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Walter Clark
Promotion to Major (General Barker, Bill Clark, Walter Clark Sr.)
Born St. John's, Newfoundland, Canada
Other names Bill Clark
Occupation Writer, executive producer, retired detective (NYPD)

Bill Clark is a former New York Police Department first grade detective and an award-winning television writer and producer.


Born in St. John's, Newfoundland, Clark grew up in Brooklyn, New York, in an area now known as Park Slope. He is a veteran NYPD Detective First Grade and television Writer and Executive Producer. Clark joined David Milch and Steven Bochco's NYPD Blue in the first season as technical consultant and continued to draw on his twenty-five years experience with New York undercover and homicide units to ensure that the series accurately and realistically portrayed the work of New York City detectives. He went on to win two Emmy Awards, and was also honored with a Writers Guild of America Award, a Peabody Award and two Humanitas Prize.[1]


While on the NYPD, Clark attended the New York Institute of Technology on the G.I. Bill, graduating with a B.A. in Criminal Justice.


Bill and Mox.jpg

At age 17, Clark joined the United States Army, with tours of duty in Europe and Vietnam as a member of the Infantry Division where he served as a scout dog handler, walking point with his German Shepherd Dog Mox, with the Forty-Sixth Infantry Platoon Scout Dog, Second Battalion, 14th Infantry Regiment.

While in the NYPD he joined the Army Reserve, entering at the rank of Staff Sergeant and retiring in 1989 as a Major.

Television credits

  • NYPD Blue (Writer, Executive Producer, technical advisor) (1993–2005)
  • Brooklyn South (Supervising Producer) (1997)
  • Blind Justice (Executive Producer) (2005)
  • John From Cincinnati (Consulting Producer) (2007)

He has had featured acting roles on LA Law, John From Cincinnati, Fallen, CSI: Miami and NYPD Blue.

Clark appeared on the Charlie Rose Show in 1995 along with David Milch.

Activision consulted with Clark on their 2005 release True Crime: New York City.


Promotion to First Grade Detective N.Y.P.D. with Ray Kelly

Clark joined the New York City Police Department in 1969. He worked a special undercover assignment for two years before entering the Police Academy. In 1972 he earned his gold detective shield. On December 31, 1994, Clark retired from the Queens Homicide Detective Squad as a First Grade Detective.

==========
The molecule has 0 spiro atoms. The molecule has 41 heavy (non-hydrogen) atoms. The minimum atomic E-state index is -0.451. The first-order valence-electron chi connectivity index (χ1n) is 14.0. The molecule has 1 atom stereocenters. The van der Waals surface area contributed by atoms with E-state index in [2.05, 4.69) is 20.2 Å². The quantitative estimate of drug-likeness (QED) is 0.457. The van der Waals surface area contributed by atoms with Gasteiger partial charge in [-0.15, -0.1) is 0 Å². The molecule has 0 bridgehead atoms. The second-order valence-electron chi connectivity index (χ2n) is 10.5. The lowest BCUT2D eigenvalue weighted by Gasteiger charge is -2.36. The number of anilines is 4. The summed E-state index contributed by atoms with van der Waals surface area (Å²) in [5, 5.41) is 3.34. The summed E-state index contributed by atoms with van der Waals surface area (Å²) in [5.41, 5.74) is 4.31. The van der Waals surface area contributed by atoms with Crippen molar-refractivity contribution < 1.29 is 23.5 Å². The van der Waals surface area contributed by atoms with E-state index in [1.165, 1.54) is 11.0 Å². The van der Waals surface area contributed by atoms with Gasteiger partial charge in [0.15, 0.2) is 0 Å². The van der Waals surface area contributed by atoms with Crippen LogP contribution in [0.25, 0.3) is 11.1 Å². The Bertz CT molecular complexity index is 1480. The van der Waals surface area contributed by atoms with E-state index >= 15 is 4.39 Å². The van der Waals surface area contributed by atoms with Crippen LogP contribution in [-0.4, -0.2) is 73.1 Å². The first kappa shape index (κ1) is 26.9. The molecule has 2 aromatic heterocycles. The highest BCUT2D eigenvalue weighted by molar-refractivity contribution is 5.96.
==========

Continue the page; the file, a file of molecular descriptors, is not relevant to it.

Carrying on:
One of Clark's specialties on the force was interrogation. He worked on a number of headline cases ranging from the Son of Sam[2] to crackdowns against the Gambino crime family.[3]

His first assignment—even before he attended the Police Academy—was to infiltrate the Young Patriots Organization, an organization of white radicals who, he soon discovered, were planning to bomb several New York City landmarks.[4]

Awards and recognition

Emmy Awards

  • 1995 Outstanding Drama Series (NYPD Blue)
  • 1998 Outstanding Writing for a Drama Series (NYPD Blue, "Lost Israel" part 2)
  • Nominated: 1996 Outstanding Drama Series (NYPD Blue)
  • Nominated: 1997 Outstanding Drama Series (NYPD Blue)
  • Nominated: 1998 Outstanding Drama Series (NYPD Blue)
  • Nominated: 1998 Outstanding Writing for a Drama Series (NYPD Blue, "Lost Israel" part 1)
  • Nominated: 1999 Outstanding Drama Series (NYPD Blue)
  • Nominated: 1999 for Outstanding Writing for a Drama Series Outstanding Writing for a Drama Series (NYPD Blue, NYPD Blue Episodes (Season 6)#Hearts and Souls "Hearts And Souls")
  • Nominated: 2002 Outstanding Writing for a Variety, Music or Comedy Program (America: A Tribute to Heroes)

Humanitas Prize

  • 1999 90 Minute Category (NYPD Blue)
  • Nominated: 1999 60 Minute Category (NYPD Blue, "Raging Bulls")

Peabody Award

  • 1998 N.Y.P.D. Blue: "Raging bulls"
  • 2001 America: A Tribute to Heroes

Writers Guild of America Award

  • 1997 Episodic Drama (NYPD Blue, "Girl Talk")

Edgar Award

  • Nominated: 1999 Best Television Episode (Brooklyn South, "Skel in a Cell", "Fools Russian")
  • Nominated: 2002 Best Television Episode (NYPD Blue, "Johnny Got His Gold")
  • Nominated: 2003 Best Television Episode (NYPD Blue, "Ho Down")

People's Choice

  • 1998 New Favorite TV Drama: Brooklyn South

U.S. Army


He co-authored, along with NYPD Blue co-creator and Executive Producer David Milch, True Blue: The Real Stories Behind NYPD Blue (1995.)[5]


External links

Template:WritersGuildofAmericaEpisodicDramaScreenplay 1990s

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